Pascal's Triangle and Combinatorics
Pascal's Triangle can be used to easily work out the number of permutations for a given number of "ingredients" and "places". For example the above diagram highlights that the number of permutations for 3 ingredients over 3 places equals 27:
One simply follows the diagonals down from each side. The circle where they meet shows the answer. The smaller number in the circle indicates the number of different Ratios possible for the ingredients and places. In this case it is 10:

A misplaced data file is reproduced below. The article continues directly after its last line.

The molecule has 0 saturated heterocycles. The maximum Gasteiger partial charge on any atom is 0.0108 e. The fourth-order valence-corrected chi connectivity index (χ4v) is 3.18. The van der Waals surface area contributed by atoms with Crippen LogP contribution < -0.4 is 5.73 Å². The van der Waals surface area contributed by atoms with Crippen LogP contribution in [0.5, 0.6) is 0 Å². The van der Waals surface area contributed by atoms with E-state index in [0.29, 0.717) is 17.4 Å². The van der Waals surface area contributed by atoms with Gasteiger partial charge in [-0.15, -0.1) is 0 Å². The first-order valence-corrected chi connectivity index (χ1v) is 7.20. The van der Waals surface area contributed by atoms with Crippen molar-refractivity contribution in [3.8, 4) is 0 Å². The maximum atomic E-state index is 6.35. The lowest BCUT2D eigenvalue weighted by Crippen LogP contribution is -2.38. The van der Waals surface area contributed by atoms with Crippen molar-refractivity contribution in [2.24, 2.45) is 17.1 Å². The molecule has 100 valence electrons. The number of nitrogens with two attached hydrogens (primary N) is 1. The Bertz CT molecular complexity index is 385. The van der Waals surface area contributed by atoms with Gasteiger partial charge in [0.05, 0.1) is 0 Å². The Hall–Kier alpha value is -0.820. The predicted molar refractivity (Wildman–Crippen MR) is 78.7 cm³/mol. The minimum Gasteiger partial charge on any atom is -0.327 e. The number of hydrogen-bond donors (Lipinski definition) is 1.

Note that the small black "Ratio" numbers are identical with the numbers of Pascal's Triangle.
The larger blue "Permutation" numbers follow a simple pattern. The diagonal line from a particular Ingredient Number contains all the powers of that number from 1 to as far as the triangle is extended. For example the 2 Ingredient Line contains all the powers of 2 ie: 1,2,4,8,16,32...etc and the 3 Ingredient Line contains all the powers of 3 ie: 1, 3, 9, 27, 81...etc.
The diagnal line from a particular Place Number contains all the numbers of a particular power from 1 to as far as the triangle is extended. For example the 2 Place Line includes all the Square Numbers ie: 1, 4, 9, 16, 25...etc and the 3 Place Line contains all the cube numbers ie: 1, 8, 27, 64...etc.
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